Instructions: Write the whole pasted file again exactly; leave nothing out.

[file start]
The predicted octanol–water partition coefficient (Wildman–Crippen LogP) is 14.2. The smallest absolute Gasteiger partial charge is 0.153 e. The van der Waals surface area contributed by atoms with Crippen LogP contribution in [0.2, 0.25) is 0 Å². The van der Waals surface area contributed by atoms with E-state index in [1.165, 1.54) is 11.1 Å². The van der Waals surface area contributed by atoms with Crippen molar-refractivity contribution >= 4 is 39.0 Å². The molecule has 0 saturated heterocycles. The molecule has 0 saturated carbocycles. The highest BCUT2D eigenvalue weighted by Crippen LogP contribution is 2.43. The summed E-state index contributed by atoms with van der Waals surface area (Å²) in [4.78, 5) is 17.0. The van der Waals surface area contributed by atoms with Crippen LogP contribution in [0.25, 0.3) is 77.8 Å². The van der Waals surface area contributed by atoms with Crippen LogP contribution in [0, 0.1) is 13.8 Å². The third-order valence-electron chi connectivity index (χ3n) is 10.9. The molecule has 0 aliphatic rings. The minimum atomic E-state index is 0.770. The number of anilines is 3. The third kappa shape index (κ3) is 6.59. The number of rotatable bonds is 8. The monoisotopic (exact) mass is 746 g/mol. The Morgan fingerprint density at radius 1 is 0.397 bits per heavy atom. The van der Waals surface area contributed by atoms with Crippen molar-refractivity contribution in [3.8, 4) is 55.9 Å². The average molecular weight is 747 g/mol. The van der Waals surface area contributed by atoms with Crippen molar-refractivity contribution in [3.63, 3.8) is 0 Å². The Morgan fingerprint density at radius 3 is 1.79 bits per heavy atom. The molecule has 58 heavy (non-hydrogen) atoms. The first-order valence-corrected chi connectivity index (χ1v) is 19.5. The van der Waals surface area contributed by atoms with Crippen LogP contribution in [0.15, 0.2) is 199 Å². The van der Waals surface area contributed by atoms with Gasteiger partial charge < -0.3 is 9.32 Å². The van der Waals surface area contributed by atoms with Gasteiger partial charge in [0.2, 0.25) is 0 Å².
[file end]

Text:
The predicted octanol–water partition coefficient (Wildman–Crippen LogP) is 14.2. The smallest absolute Gasteiger partial charge is 0.153 e. The van der Waals surface area contributed by atoms with Crippen LogP contribution in [0.2, 0.25) is 0 Å². The van der Waals surface area contributed by atoms with E-state index in [1.165, 1.54) is 11.1 Å². The van der Waals surface area contributed by atoms with Crippen molar-refractivity contribution >= 4 is 39.0 Å². The molecule has 0 saturated heterocycles. The molecule has 0 saturated carbocycles. The highest BCUT2D eigenvalue weighted by Crippen LogP contribution is 2.43. The summed E-state index contributed by atoms with van der Waals surface area (Å²) in [4.78, 5) is 17.0. The van der Waals surface area contributed by atoms with Crippen LogP contribution in [0.25, 0.3) is 77.8 Å². The van der Waals surface area contributed by atoms with Crippen LogP contribution in [0, 0.1) is 13.8 Å². The third-order valence-electron chi connectivity index (χ3n) is 10.9. The molecule has 0 aliphatic rings. The minimum atomic E-state index is 0.770. The number of anilines is 3. The third kappa shape index (κ3) is 6.59. The number of rotatable bonds is 8. The monoisotopic (exact) mass is 746 g/mol. The Morgan fingerprint density at radius 1 is 0.397 bits per heavy atom. The van der Waals surface area contributed by atoms with Crippen molar-refractivity contribution in [3.8, 4) is 55.9 Å². The average molecular weight is 747 g/mol. The van der Waals surface area contributed by atoms with Crippen molar-refractivity contribution in [3.63, 3.8) is 0 Å². The Morgan fingerprint density at radius 3 is 1.79 bits per heavy atom. The molecule has 58 heavy (non-hydrogen) atoms. The first-order valence-corrected chi connectivity index (χ1v) is 19.5. The van der Waals surface area contributed by atoms with Crippen LogP contribution in [0.15, 0.2) is 199 Å². The van der Waals surface area contributed by atoms with Gasteiger partial charge < -0.3 is 9.32 Å². The van der Waals surface area contributed by atoms with Gasteiger partial charge in [0.2, 0.25) is 0 Å².